When you consult on a tax type administered by 47 state level jurisdictions, and over 100 more local jurisdictions, you deal with a lot of minutia. It’s easy to miss the forest for the trees, and sometimes I forget that there are a lot of people who are unfamiliar with the very concept of a use tax. Almost everyone is familiar with sales taxes, but what the heck is a use tax? In this post, the first in a short series, I’m going to cover some very basic use tax concepts, as well as some issues specific to use tax in Illinois.
Use tax is quite simply a tax imposed on the use, storage, or consumption in the state of tangible personal property and some services. Many people are unfamiliar with use tax because it’s complementary to the sales tax. This means that if you pay the sales tax on a transaction, you don’t also owe use tax. While we generally think of all tax charged by vendors as sales tax, the fact is that sales tax is only imposed on intrastate transactions. If you walk into a brick and mortar store and buy an item from the shelf, you are charged sales tax. These days, we make a lot more of our purchases remotely through ecommerce. If those purchases are made from out of state vendors, any tax charged is actually use tax, whether we realize it or not. The two taxes work together so seamlessly that we refer to both of them as sales taxes. So why does the distinction matter?
In Illinois, the distinction is important because while the state level use tax and sales tax rates are the same (6.25%), the use tax does not include the extra layers of local taxes that can push sales tax rates well above the state rate, to over 10% in some locations. Additionally, while every Illinois vendor is required to collect sales tax on sales to Illinois purchasers, remote sellers don’t always have a responsibility to collect use tax. Until Congress decides otherwise, out of state vendors are only required to collect tax from customers in Illinois when the seller has sufficient contacts or connections with the state, which we call nexus. If it lacks such nexus, the seller won’t apply tax to your invoices, but all that does is shift the responsibility for paying the tax from the vendor to the consumer, and this responsibility is rarely fulfilled. A study by the University of Tennessee estimated that states lost between $12 billion and $24 billion annually in untaxed sales in 2012. An older Illinois study put the State’s share of lost revenue at approximately $150 million in 2010, a number which has surely grown in the last five plus years.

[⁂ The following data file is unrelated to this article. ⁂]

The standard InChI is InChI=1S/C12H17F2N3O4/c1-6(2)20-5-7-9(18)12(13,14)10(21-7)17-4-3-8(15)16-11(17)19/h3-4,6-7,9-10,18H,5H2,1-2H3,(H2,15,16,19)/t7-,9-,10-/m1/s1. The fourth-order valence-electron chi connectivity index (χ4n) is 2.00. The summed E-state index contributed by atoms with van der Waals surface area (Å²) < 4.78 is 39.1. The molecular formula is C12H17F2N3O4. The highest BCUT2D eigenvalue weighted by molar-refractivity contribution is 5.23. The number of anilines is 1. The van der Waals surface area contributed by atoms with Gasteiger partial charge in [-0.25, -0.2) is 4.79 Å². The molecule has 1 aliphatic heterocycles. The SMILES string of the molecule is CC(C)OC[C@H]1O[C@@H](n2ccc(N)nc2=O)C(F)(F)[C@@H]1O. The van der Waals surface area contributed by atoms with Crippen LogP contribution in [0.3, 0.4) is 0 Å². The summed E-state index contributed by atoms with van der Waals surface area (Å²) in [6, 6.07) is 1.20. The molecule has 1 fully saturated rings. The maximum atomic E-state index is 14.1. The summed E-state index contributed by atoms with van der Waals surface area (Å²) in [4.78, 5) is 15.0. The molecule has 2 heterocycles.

So how does one go about satisfying their Illinois use tax obligation? Business taxpayers can file their use tax on form ST-1, the state’s standard sales and use tax return. Individuals, however, may be surprised to learn that they too are subject to the tax, and it can be paid on their annual Illinois 1040. The State asks you to track your purchases of tangible personal property on which tax was not collected, and multiply that amount by the 6.25% use tax rate. A worksheet is provided in the instruction to the IL-1040. Since this is clearly not something that most people are in the habit of doing, the State provides a method to estimate the tax due based on the taxpayer’s adjusted gross income. The fact is that it’s rare for the state to use its limited resources to audit individual purchasers, but taxpayers should be aware of their responsibilities and act accordingly.
In a subsequent post, I will cover some of the ways that business taxpayers can get tripped up when it comes to accurately accruing for and remitting use tax, and how to avoid those pitfalls.
Other recent “Illinois (IL)” posts by William Seitz, ESQ:
- Business Use Tax in Illinois and Other States: Part 1 - The Basics
- IL Software Taxability Rules Complex - But Can Provide Refund Opportunities
- Chicago Lease Tax Amnesty Option: Deadline Approaches!
- Illinois Clarifies Tax on Shipping: You Can Save if Pick-up Option Offered
- The “411” on the “LTT”: Chicago’s Expanded Lease Transaction Tax